Go down the steps (a departure point for paragliders is located here) and begin to go downhill on the path. In fact it's an underground France Telecom line, covered over in boards or concrete from end to end.
Be careful, the path is steep! This 'track' bypasses the official track on the map and chiefly enables you to avoid the tarmacked road.
You will arrive very close to a bend (ref. point 572) and a second departure point for paragliders. Make sure you don't miss the path which makes a sharp 90° bend to the left (eastwards) and plunges into low shrubs.
By going roughly upwards, you pass by ref. point 616, then carry on towards the cliffs of Bau du Midi. The route passes just below a high-voltage electricity line which goes all the way up to the summit of Mont Caume.
Unfortunately, from then onwards there is no actual path. Progress through the vegetation becomes difficult for about 10 mins. You need to find the rocky outcrop as a reference point and, once at the foot of it, head to the left (7) (See photo 17968).
Once you have passed the outcrop, the difficulties really begin! You now need to climb up the rocky side of a ravine (where the stunning cliffs of Bau du Midi plunge from its eastern ridge into the Revest valley).
There is still no clear path, even though it is clearly shown on the geoportal map. Use the small pass as a reference point which, in the absence of a name on the map, I will call the Mont Caume pass.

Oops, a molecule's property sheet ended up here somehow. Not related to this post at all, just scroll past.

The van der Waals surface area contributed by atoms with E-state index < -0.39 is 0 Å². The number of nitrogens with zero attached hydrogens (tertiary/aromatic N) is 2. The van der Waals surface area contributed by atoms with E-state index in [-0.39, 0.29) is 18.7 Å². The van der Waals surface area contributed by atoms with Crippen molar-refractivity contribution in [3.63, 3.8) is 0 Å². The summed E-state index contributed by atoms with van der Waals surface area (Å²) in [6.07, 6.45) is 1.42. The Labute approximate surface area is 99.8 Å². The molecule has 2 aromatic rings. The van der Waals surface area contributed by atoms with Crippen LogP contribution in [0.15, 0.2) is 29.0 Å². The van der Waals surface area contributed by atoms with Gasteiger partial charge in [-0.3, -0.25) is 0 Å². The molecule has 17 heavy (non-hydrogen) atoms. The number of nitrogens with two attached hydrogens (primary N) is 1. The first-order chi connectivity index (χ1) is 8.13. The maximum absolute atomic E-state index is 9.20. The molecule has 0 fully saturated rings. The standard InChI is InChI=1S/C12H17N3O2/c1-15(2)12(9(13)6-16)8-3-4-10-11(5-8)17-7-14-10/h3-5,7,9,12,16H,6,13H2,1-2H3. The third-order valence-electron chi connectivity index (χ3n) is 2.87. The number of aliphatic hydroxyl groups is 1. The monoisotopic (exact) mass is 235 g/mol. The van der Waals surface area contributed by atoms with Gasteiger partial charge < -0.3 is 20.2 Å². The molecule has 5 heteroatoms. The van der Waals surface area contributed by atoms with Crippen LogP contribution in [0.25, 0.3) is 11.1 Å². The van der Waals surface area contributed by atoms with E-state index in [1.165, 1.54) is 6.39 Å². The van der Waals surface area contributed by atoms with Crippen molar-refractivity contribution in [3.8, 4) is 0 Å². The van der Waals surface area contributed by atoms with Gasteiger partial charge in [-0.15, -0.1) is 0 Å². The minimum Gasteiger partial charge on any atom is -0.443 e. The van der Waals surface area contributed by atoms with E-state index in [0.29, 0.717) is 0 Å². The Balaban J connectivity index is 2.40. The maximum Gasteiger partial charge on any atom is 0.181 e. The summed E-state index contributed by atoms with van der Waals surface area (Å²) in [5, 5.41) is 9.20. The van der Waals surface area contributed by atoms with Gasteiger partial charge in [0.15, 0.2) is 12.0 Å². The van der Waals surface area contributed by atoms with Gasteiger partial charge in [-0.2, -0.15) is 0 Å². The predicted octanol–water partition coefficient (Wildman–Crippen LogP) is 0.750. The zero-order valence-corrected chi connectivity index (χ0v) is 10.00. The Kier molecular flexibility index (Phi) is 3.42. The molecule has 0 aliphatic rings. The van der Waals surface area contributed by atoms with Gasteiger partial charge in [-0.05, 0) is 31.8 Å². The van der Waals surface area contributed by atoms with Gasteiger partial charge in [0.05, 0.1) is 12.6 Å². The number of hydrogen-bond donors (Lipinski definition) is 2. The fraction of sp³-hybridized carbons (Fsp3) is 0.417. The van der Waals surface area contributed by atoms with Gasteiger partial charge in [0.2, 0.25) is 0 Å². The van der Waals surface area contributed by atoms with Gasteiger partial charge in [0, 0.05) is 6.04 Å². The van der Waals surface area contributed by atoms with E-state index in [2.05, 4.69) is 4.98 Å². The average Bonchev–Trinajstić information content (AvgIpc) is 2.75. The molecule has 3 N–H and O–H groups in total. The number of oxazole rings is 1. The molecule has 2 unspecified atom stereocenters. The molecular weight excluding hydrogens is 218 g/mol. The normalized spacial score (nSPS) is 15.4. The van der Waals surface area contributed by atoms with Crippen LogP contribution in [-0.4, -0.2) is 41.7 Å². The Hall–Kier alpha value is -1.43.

The route goes through this pass, which is pretty much on the boundary separating the villages of Evenos and Revest.
On the rocky flank (once you've gone past the last of the cairns which guide you over the bare rock), it's better and quicker to progress by climbing up the bottom of the ravine (to the left, westwards) under Caume East, rather than on the rocky eastern side which, although its clearer and, in principle, easier, is made harder by very dense vegetation a bit higher up.
(8) At the Mont Caume pass, you will be able to easily locate an old hunters' hide perched in a tree. Head to the right for a few metres and then quickly locate the path on the left which goes around the northern side of Mont Caume (the path continuing on towards the east takes you to the Aven (pothole) of Mont Caume).
The path then heads gradually into quite dense high shrubs. Finding the trace of the path is not easy. There is still no waymarking. Make sure you keep hold of your reference points: the map, the sun, the Mont Caume tower and... your GPS if you have one!
(9) Most fortunately, due north of Mont Caume, the path (a dotted line on the IGN map) meets a larger path (shown with a solid line) at ref. point 607. To the right this path heads towards Fontaine Saint Martin. Turn left. Follow the path downhill - going around the massif without much difficulty.
A little after ref. point 517, the path meets another path. To the right, takes you La Rouge and Robœuf. Continue to the left until you reach a crossroads of several paths at ref. point 453 (10). Take the large path on the left with the gate across with the sign "chasse gardée" ("private hunting"). Go around the gate and take the path which heads gently downhill. Don't try to go back to the Trou aux Fées via this path (dotted line on the IGN map), which heads off to the left at a small terrace on the large path and passes by ref. point 536: in many places the path has completely disappeared under the vegetation.